Vampire blamed for disemboweled livestock

July 1, 2008 (MinaNews / Kidapawan City) -- Was it an aswang (the Filipino’s version of a vampire) that killed sheep and goats in barangay Lower Manongol here? On Sunday, three goats owned by Cielo Alonzo were seen dead and disemboweled, in a vacant lot owned by Danny Guerero in Purok 2A, Barangay Lower Manongol here, around 2:30 p.m.

Some residents believed the folkloric creature was the attacker, as the internal organs of the domesticated livestock were gone. But police dismissed the story as baseless.

Glenda Canete, caretaker of Alonzo’s goats, said a stray dog could not have killed the animals. "Something that is bigger than the dog, or a wolf maybe, or something that has supernatural powers could be behind the killing," said Canete.

The incident last Sunday was the second since May, according to Edgar de Jesus, president of Purok 2A. Last May, a flock of 23 sheep was also killed in the same manner supposedly by the same attacker. The animals, owned by a state university here, also had "their internal organs feasted on by the 'killer’," de Jesus said.

The purok official also pointed to the aswang as the culprit. "After our animals, they might kill our children or those weak individuals. The killing must be stopped," he said.

Police, however, refused to buy the line that an aswang was the attacker. "We can not say that one hundred percent, an aswang could be behind the killing.   We’re in a modern world now. Yang aswang, sa mga pelikula lang 'yan (That aswang thing is only in the movies)," said a police officer.

Chief Insp. Leo Ajero, city police director, has ordered a thorough investigation on the killing. "We will find out who did the killing and make those responsible for it accountable," he said.

Filipino superstition describes the aswang as a human being by day and a bloodsucking creature by night. It is believed to be capable of transforming into a black dog, pig or bull.



Vet: Dogs, not 'aswang', kill farm animals

KIDAPAWAN CITY -- The city veterinarian has dispelled claims that an "aswang" or a vampire was behind the killing last week of a number of farm animals here.

Citing initial investigations, City Veterinarian Dr. Eugene Gornez said dogs, not vampires, killed the three goats owned by Cielo Alonzo of Manongol village and a flock of 23 sheep in Sudapin village.

He used as basis the statements made by Sonny Camos, a village guard in Sudapin, who actually saw four dogs that feasted on the internal organs of the 23 sheep owned by the University of Southern Mindanao (USM).

Camos told Gornez that he even shot dead one of the four dogs. He, however, failed to show as proof the body of the slain dog. Camos and his group had reportedly eaten the meat of the dog.

Gornez said it's too difficult to believe that an "aswang" still exists in this modern world.

"There is no proof yet of the existence of an aswang. I have not seen one," he said.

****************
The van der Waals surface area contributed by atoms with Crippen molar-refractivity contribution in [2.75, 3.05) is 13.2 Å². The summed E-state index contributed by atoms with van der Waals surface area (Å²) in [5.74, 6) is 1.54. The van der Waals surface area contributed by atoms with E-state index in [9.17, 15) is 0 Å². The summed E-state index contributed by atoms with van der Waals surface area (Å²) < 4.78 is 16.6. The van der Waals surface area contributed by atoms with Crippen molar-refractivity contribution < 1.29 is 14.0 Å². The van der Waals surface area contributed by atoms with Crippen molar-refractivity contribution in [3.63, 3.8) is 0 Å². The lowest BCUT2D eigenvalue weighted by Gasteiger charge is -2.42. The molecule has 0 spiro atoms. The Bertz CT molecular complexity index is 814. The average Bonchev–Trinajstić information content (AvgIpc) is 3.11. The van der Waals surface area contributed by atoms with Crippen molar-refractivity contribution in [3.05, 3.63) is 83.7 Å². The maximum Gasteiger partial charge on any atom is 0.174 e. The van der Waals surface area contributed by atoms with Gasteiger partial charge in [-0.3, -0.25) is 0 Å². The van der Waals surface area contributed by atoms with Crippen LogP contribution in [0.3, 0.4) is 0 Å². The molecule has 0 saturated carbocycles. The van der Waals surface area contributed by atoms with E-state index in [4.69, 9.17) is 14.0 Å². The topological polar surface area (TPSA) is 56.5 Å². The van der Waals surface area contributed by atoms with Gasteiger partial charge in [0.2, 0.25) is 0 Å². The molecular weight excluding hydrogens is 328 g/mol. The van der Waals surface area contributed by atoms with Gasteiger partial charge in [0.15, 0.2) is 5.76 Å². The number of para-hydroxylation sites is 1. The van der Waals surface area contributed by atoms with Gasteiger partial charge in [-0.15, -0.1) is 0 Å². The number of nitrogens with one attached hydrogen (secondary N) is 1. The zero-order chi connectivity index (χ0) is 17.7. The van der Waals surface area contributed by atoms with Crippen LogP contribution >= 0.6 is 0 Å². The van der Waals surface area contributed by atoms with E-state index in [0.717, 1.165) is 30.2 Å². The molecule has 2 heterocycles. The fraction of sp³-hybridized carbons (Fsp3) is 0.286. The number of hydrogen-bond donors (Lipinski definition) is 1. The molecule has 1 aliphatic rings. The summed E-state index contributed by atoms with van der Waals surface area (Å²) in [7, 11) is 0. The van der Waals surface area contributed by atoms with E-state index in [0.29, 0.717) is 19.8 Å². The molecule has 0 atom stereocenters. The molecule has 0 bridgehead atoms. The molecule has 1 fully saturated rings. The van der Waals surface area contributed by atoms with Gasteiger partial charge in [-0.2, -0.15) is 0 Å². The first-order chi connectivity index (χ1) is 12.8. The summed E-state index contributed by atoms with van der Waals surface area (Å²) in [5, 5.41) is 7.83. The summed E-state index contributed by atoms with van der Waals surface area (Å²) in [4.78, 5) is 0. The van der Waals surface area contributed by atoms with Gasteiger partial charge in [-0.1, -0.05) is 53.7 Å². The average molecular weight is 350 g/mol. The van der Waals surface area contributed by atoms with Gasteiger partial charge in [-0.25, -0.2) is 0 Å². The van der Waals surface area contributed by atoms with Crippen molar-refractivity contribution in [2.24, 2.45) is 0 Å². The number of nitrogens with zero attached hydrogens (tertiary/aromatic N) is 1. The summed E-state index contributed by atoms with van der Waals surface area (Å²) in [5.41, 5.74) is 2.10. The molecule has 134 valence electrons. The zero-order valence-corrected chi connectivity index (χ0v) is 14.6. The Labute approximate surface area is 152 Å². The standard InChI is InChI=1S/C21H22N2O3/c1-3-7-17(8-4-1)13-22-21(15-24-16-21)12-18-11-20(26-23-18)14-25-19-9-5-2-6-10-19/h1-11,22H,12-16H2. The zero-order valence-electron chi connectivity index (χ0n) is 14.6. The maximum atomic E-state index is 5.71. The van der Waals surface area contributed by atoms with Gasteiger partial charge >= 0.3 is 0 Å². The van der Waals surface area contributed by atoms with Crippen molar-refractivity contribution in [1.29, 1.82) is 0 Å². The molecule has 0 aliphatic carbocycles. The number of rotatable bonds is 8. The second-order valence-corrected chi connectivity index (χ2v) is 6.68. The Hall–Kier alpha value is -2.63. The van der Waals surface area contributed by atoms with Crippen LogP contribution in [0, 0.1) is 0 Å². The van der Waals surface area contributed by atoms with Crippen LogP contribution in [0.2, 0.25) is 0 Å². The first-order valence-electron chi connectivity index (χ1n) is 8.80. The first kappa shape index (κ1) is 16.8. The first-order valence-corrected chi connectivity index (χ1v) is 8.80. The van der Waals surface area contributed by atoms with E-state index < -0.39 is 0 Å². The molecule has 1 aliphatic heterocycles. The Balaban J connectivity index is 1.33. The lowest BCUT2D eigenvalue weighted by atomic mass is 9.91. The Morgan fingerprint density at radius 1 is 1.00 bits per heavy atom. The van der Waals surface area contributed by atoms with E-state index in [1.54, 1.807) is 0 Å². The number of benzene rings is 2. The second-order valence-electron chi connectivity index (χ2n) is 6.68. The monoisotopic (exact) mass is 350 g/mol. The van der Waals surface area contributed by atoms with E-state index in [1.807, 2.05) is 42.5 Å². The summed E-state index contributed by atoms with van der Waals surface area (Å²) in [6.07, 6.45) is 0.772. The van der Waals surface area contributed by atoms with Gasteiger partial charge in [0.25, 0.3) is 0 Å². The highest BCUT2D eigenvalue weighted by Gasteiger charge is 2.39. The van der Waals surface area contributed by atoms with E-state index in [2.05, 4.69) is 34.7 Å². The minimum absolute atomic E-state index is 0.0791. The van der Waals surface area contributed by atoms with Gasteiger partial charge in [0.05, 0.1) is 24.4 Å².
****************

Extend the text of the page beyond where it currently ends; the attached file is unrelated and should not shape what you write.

Gornez, after studying the markings of the bodies of the goats that they exhumed on Tuesday, has concluded that "only a dog is capable of doing such kind of attack."

Each goat has at least four puncture wounds on its neck.

"Dogs are carnivorous. They are into scavenging and predating," he said.

The killer dog can be a domesticated animal, which went "berserk" and wild after it escaped from the cage.

"Its wild instinct can never be lost even if the dog has been domesticated. Blood becomes so palatable or pleasant to a wild dog," he said. "This explains why there was no trace of blood in the crime scene."

Another possibility that Gornez cited was that the killers can be stray dogs left in the woods and had survived by scavenging and predating.

Gornez said people should not be scared.

"There is no aswang. All they have to do is coordinate with authorities to stop the killing of our farm animals. They must help locate the killer dogs," he said.


Fanged Films

USA, 2004
Dark Town
Mexico, 1972
Chamber of Fear / The Torture Chamber

From the Library

As the 20th century evolved, rational man turned to science to explain mythology that had pervaded for thousands of years. How could a man be mistaken for a vampire? How could someone appear to have been the victim of a vampire attack? Science, in time, came back with answers that may surprise you.Anemia
A million fancies strike you when you hear the name: Nosferatu!N O S F E R A T Udoes not die!What do you expect of the first showing of this great work?Aren't you afraid? - Men must die. But legend has it that a vampire, Nosferatu, 'der Untote' (the Undead), lives on men's blood! You want to see a symphony of horror? You may expect more. Be careful. Nosferatu is not just fun, not something to be taken lightly. Once more: beware.- Publicity for Nosferatu in the German magazine Buhne und Film, 1922  

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